With a flagging reputation among the student body, the Union has been working to re-establish itself as the place for students to flock to in the evening but, this year, the Vic has increased its stake in the Fresher festivities. Since the two venues are located almost opposite each other, a rivalry might have been inevitable and ultimately, aside from the Lizard, there does not seem to be much other choice for cheap drinks, live entertainment and a thriving party scene in St Andrews.
At first glance, there does not seem to be much distinguishing the two venues but each offers their own discounts, drink and deals as well as events and acts that will, in their view, keep students coming back night after night, week after week.
The Union has a unique position: part charity, part commercial venue. The Union recognizes that it also has a duty to the students as the initial hub of activity. Each year they run Freshers’ Week events, including long-standing staples like the Friday Bop, the Sunday ceilidh and the Foam Party, which entered the Union’s repertoire in recent years.
This year’s edition boasted a series of acts and performances that included big names like Radio 1 DJ Rob Da Bank, Canadian comedian Craig Campbell and indie-folk singer José González, who was a big draw on the Saturday. Rounding off the week was the Sinners Sports Party and a new annual tradition; hypnotist Chris James. Director of Events and Services, Rollo Strickland, made a gamble, spending more to bring in bigger names but, with every event selling out, the Union raked in £50,000, more than they made for the past few years.
Opinions on the events seem to range, with most students finding the events fun and a great way to be introduced to the university scene, although some of the press seemed to get ahead of itself. Rob Da Bank in particular seems to be drawing criticism for being well advertised but then not living up to the promise. The Sinners party also seemed exclusionary to anyone not on a sports team which, being Freshers’ Week, was the Freshers. Overall, the reaction was positive. Strickland believes that, by making such a strong impression on the Freshers, the Union can count on a strong returning presence throughout the year.
While the Union made a strong showing, the Vic has been working to transform themselves from ‘just another pub’ and into the new final destination. Making good use of its two rooms, the Cabin and the Café, they have put on Fresh-Fest; a mixture of acts and interactive events that differentiates them from their competition.
Fresh-Fest has been running for five years and each year the Vic has been able to make the stronger earnings. Calling on classics like a ‘Sloane Ranger’ party and a Rubik’s Cube party, they also brought in a Bacardi master-class mixer, turned their Café into a graffiti demo-zone and had a ‘Detox Day’ that included yoga classes and smoothie blending. According to supervisor Robert Webb, the Vic brought in more money than it did last year, having a turnover of nearly one thousand students most nights of the week. The profits are more than they brought in last year, which is no mean feat for this popular venue.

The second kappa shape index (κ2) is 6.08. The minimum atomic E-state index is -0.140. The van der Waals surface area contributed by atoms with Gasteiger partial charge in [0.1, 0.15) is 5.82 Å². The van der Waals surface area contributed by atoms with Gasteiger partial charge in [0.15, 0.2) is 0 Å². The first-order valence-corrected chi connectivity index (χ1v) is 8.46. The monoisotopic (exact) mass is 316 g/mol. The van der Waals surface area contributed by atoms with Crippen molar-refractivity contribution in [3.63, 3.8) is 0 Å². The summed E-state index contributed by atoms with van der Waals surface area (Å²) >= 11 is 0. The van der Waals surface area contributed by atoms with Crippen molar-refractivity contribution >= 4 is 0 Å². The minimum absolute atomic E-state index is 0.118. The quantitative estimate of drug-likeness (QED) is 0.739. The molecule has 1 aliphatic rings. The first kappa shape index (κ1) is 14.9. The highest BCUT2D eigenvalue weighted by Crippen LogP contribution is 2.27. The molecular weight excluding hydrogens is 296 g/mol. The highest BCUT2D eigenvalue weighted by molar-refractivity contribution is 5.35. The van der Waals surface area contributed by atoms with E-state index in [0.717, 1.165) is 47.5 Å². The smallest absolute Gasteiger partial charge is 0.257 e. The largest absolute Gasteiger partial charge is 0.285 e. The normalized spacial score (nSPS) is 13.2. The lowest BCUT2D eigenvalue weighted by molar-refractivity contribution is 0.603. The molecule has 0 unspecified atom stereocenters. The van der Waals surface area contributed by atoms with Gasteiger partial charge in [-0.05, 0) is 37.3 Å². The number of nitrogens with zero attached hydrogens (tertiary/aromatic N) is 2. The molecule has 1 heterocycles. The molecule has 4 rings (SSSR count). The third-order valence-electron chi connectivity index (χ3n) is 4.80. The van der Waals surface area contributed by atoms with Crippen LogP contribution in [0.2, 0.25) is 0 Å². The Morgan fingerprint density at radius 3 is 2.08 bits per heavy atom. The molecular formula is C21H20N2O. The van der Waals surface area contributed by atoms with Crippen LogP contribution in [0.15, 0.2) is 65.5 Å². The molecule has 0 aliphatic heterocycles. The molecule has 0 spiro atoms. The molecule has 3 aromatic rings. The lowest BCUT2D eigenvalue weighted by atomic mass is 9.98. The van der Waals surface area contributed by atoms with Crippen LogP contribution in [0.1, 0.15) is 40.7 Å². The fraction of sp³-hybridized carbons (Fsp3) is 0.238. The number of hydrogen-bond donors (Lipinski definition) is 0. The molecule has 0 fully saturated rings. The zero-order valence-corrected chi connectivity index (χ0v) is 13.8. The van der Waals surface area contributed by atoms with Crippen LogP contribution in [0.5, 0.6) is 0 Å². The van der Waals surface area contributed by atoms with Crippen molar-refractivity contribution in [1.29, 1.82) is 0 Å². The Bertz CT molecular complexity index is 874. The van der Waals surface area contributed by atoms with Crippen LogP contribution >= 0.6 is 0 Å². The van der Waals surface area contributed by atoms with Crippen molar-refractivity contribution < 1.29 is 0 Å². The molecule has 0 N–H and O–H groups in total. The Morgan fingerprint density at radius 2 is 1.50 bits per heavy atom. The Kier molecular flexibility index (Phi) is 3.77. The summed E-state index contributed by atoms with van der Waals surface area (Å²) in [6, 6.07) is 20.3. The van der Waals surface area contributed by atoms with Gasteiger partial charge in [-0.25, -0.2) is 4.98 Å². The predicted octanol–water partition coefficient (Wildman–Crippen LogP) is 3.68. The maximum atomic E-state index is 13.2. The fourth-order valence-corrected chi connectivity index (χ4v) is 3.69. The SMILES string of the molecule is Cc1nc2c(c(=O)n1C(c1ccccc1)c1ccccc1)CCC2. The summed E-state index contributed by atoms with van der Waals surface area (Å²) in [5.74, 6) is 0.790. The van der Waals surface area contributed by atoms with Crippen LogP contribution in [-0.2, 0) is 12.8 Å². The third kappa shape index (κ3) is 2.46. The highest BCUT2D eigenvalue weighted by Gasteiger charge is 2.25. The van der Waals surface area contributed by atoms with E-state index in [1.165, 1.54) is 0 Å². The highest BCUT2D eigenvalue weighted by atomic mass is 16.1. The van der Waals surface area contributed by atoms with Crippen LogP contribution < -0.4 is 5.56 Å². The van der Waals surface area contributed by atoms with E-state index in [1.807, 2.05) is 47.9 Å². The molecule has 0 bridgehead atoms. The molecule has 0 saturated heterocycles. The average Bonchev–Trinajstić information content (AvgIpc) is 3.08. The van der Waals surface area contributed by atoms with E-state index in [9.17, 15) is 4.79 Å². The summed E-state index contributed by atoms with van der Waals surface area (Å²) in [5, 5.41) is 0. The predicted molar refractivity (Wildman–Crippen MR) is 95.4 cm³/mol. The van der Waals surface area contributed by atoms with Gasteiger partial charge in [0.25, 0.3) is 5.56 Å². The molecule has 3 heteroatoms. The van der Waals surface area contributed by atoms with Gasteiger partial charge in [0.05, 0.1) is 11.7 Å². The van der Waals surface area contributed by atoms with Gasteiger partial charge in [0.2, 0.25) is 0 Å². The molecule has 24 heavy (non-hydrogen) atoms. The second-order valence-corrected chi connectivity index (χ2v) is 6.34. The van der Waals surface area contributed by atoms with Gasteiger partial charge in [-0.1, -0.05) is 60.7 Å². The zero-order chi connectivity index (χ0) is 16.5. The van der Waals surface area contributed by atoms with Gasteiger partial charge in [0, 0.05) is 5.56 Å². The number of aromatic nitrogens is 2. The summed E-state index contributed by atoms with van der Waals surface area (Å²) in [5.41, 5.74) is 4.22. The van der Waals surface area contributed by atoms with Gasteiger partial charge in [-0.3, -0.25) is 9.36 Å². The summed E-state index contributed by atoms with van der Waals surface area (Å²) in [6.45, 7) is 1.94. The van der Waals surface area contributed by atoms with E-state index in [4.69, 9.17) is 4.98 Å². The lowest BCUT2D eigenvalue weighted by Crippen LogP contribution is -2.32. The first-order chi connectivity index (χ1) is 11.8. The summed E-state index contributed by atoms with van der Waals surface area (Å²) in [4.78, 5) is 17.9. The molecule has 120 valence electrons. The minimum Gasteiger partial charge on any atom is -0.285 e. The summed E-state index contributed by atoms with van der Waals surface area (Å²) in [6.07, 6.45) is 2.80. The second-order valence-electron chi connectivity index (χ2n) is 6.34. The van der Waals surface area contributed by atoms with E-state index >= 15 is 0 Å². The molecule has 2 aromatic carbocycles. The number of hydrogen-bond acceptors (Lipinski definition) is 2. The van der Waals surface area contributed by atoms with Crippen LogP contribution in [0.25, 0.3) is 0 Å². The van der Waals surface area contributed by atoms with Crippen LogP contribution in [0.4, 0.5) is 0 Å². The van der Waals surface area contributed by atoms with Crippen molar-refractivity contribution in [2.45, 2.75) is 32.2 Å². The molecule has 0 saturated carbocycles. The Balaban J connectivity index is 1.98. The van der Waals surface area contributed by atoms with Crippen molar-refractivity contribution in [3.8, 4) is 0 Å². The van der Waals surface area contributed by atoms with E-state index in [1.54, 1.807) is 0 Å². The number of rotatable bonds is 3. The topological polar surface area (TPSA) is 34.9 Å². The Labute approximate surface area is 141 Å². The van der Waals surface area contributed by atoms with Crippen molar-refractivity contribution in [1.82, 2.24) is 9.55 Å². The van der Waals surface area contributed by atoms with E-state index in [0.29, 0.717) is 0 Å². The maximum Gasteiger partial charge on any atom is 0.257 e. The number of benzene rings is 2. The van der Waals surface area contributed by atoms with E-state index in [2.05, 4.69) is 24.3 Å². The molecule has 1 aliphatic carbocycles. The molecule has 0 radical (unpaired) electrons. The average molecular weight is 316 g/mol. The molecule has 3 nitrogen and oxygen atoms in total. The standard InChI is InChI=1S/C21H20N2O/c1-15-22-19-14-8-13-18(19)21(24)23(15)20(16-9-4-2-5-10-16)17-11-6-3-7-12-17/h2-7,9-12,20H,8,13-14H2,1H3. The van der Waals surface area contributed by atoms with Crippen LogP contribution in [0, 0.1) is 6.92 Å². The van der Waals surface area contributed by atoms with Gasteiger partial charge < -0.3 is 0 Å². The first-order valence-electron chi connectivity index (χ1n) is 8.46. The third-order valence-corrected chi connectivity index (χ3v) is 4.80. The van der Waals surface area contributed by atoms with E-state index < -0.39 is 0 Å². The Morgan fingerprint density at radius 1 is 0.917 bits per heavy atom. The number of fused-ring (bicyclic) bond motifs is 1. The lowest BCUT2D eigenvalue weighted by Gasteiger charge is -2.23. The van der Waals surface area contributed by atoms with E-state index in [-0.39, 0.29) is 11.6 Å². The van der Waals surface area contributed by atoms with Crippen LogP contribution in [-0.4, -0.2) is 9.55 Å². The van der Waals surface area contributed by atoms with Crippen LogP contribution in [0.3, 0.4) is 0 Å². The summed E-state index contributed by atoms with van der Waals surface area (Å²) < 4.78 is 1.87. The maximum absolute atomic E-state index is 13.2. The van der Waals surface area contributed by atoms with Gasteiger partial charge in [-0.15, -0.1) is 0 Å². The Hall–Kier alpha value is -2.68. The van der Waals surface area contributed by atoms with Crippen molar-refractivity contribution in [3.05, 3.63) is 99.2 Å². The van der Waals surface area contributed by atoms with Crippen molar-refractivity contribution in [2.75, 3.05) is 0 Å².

Freshers have already found that, more often than not, they find themselves at the Vic over the course of a night out. While the Fresh-Fest events were not always a hit amongst the students, they enjoyed the atmosphere enough to want to spend the night there anyway. With a little more thought, the Vic could put on events that play to their strengths more and win over a larger portion of the students, giving them the final push to being proper rivals to the Union.
For both venues, Freshers’ Week and Fresh-Fest provide a great bump in sales but, after that, how do they keep students coming back? The Union, based on the success of Freshers’ Week, will continue to bring in big names but will present a variety of acts that will appeal to different groups of students. Jeffrey Lewis, a big name in America who is known for anti-rock music and comedic comic books, is only the first of the big names that the Union is bringing in, having secured Mr. Scruff for the Saturday of Raisin Weekend and DJ Erol Alkan recently being signed to perform in December. With all these acts, it is easy to forget the Union’s drink scheme which offers some of the cheapest drinks; Tennents goes for £2 a pint, the cheapest pint in town, despite steady inflation, (three years ago, a pint went for £1.50) Boddingtons for £2.70, as well as bottles of Stella and Becks for only £2.20. Mixers now cost £1.80. If the plan is to go out for a simple pint then the Union is your best bet.
On the other hand, the Vic’s strength is in getting their crowds the ‘hard stuff’ for cheap. While a pint of Tennents goes for £2.70, with the next cheapest pint being Magners for £3.60, Jagerbombs sell for £1.50 Tuesdays-Thursdays, Messy Bombs for only £1 and Vodka Mixers and Gin for only £1.25 Tuesdays-Thursdays. They snagged Mini-Mood, a DJ who became popular performing at 1 Golf Place, as well as Full Moon Parties, an event where the café gets stripped down and given a rave treatment. For a night of indulgence and revelry, the Vic seems like the right place to be.
At the moment, the Vic has the misfortune of only holding a pub license. This only allows them to stay open until 1am on the weekends, leaving the Union as the ultimate destination more often than not but they plan to change that. With the Cabin, the Vic can apply for a club license which would allow them to stay open at least as late as the Union, giving them the ability to compete on an even playing field and possibly as the new place to end up at the end of the night.